APPEAL FROM A FINAL DETERMINATION OF THE INDIANA BOARD OF TAX
BLESICH, PETITIONER, Pro se, St. John, IN.
FOR RESPONDENT: GREGORY F. ZOELLER, ATTORNEY GENERAL OF
INDIANA; ANDREW T. GREIN, JESSICA R. GASTINEAU, DEPUTY
ATTORNEYS GENERAL, Indianapolis, IN.
Blesich challenges the final determination of the Indiana
Board of Tax Review that valued his real property at $205,000
for the 2010 tax year. While Blesich raises several issues on
appeal, the Court consolidates and restates them as: whether
the Indiana Board's final determination was improper. The
Court affirms the Indiana Board.
AND PROCEDURAL HISTORY
owns residential real property in Schererville, Indiana. In
2010, the St. John Township Assessor assigned that property
an assessed value of $229,300 ($41,700 for land and $187,600
for improvements). The Township Assessor and Blesich
subsequently attempted to reach an agreement regarding the
value of the property, but they could not resolve their
Blesich filed an appeal with the Lake County Property Tax
Assessment Board of Appeals (" PTABOA" ). On April
24, 2013, the PTABOA issued a Notification of Final
Assessment Determination that reduced Blesich's 2010
assessment to $205,000. Still not satisfied, Blesich appealed
to the Indiana Board in May of 2013, electing to litigate his
appeal under the Indiana Board's small claims rules.
9, 2014, the Indiana Board conducted a hearing during which
an Appraisal that valued his property at $181,000 as of
October 1, 2010. (See Cert. Admin. R. at 37-45.) Blesich also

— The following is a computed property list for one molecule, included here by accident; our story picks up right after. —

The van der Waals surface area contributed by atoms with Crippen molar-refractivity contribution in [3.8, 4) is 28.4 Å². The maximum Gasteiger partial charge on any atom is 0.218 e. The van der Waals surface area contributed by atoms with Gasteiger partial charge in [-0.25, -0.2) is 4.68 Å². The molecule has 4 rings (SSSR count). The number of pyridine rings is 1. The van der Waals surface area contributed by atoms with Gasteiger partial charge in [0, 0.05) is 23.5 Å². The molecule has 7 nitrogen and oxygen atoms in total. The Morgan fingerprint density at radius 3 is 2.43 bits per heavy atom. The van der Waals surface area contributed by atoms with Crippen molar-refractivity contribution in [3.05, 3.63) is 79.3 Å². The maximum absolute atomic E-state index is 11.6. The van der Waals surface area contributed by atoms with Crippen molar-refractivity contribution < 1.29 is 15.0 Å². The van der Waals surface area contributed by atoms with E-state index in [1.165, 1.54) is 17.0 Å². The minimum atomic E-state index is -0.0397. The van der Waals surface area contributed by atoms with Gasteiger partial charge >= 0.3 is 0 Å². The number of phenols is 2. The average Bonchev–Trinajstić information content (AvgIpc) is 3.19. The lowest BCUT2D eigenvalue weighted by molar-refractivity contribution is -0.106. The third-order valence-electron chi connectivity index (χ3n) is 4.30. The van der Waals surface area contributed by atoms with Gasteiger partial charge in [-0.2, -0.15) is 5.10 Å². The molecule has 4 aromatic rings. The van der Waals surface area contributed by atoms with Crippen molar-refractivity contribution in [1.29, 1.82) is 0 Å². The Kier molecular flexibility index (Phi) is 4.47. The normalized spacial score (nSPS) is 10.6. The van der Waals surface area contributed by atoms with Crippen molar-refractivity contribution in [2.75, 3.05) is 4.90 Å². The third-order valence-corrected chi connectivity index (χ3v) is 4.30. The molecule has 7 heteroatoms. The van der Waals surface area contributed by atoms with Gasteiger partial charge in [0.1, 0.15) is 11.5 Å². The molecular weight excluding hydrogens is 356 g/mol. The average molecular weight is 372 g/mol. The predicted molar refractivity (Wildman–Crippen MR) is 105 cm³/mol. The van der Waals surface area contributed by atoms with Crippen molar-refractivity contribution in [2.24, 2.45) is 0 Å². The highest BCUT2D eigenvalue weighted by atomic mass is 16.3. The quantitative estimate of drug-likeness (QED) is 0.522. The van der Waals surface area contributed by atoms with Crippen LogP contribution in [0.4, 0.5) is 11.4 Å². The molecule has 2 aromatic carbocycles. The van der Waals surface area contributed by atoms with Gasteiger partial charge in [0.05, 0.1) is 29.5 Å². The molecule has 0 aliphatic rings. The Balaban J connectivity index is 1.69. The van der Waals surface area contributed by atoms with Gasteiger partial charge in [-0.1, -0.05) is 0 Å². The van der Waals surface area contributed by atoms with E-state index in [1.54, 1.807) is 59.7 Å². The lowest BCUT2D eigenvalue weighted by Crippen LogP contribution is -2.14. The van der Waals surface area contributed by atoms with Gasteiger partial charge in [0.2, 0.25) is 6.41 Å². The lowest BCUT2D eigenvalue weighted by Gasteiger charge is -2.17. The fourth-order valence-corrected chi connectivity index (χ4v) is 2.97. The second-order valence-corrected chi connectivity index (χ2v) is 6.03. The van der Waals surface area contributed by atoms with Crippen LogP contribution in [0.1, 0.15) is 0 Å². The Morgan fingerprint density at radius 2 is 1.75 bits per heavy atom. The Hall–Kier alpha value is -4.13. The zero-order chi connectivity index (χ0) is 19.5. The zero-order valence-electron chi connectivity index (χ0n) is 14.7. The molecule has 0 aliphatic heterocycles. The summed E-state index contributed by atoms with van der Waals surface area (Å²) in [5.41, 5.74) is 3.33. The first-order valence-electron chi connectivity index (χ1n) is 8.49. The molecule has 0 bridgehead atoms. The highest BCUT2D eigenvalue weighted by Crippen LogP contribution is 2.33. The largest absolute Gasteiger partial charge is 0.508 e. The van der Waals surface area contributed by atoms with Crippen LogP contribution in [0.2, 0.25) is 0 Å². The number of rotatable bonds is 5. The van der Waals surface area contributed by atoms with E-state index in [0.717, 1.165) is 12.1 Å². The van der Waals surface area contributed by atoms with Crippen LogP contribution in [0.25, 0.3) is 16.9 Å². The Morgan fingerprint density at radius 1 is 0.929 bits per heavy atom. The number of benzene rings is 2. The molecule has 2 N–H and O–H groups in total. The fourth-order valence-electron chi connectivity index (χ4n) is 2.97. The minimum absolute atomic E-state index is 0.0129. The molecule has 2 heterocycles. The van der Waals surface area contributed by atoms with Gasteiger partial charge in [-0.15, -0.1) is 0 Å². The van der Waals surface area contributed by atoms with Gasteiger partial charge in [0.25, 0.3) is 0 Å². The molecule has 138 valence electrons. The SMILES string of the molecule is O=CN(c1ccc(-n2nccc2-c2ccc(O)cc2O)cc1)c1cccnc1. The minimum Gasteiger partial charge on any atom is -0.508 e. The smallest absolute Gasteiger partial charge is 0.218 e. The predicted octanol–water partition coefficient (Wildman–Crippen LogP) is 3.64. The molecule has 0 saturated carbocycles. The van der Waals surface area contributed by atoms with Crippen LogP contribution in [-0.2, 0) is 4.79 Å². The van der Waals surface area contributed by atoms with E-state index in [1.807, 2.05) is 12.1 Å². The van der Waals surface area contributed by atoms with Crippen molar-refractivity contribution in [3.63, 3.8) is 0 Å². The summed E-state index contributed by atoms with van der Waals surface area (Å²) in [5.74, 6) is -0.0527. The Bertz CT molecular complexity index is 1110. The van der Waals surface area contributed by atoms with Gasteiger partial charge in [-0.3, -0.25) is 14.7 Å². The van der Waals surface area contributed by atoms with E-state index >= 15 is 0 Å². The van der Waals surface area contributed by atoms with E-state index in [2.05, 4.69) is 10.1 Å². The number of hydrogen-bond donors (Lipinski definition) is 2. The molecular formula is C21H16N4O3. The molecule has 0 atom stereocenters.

presented a letter, dated April 24, 2012, that documented the
Township Assessor's previous offer to reduce
Blesich's 2010 assessment to $193,700 (hereinafter,
" the Settlement Letter" ). (See Cert. Admin. R.
at 36.) Blesich asserted that the totality of this evidence
established that his 2010 assessment should be either
$181,000 or $193,700. (See Cert. Admin. R. at 80, 90-91.)
response, the Lake County Assessor (" County
Assessor" ) claimed that the Appraisal should be
disregarded, asserting that it was inadmissible hearsay
because the appraiser was not available for cross-examination
and that it lacked probative value because it contained
several " questionable" adjustments. (See Cert.
Admin. R. at 81, 83.) The County Assessor also asserted that
the Settlement Letter was not relevant because, among other
things, it concerned negotiations to which he was not a
party. (See Cert. Admin. R. at 90-91.) Finally, the County
Assessor claimed that the PTABOA's valuation should be
upheld because the sales data for several comparable
properties indicated that the $205,000 valuation was "
more than fair." (See Cert. Admin. R. at 51-57, 82-84.)
October 15, 2014, the Indiana Board issued a final
determination, finding that the Appraisal was admissible
hearsay evidence that was " arguably probative" of
the subject property's value. (See Cert. Admin. R. at
15-16 ¶ ¶ 10-11, 18-19 ¶ 19(b).) Nonetheless,
the Indiana Board explained that the Appraisal could not be
the sole basis for a reduction of Blesich's assessment
because the County Assessor had properly raised the hearsay
objection without exception. (See Cert. Admin. R. at 18-19
¶ 19(b).) The Indiana Board also found that the
Settlement Letter lacked probative value under Indiana law.
(See Cert. Admin. R. at 18-19 ¶ 19(c) (citing
Dep't of Local Gov't Fin. v. Commonwealth Edison
Co. of Ind., 820 N.E.2d 1222, 1227-28 (Ind. 2005)).) The
Indiana Board therefore concluded that Blesich had not made a
prima facie case for any additional reduction to his 2010
assessment. (See Cert. Admin. R. at 19 ¶ 20.)
November 24, 2014, Blesich initiated this original tax
appeal. The Court heard oral argument on September 16, 2015.
Additional facts will be supplied as necessary.
party seeking to overturn an Indiana Board final
determination bears the burden of demonstrating its
invalidity. Osolo Twp. Assessor v. Elkhart Maple Lane
Assocs., 789 N.E.2d 109, 111 (Ind.Tax Ct. 2003). The
Court will reverse a final determination if it is arbitrary,
capricious, an abuse of discretion, or otherwise not in
accordance with law; contrary to constitutional right, power,
privilege, or immunity; in excess of or short of statutory
jurisdiction, authority, or limitations; without observance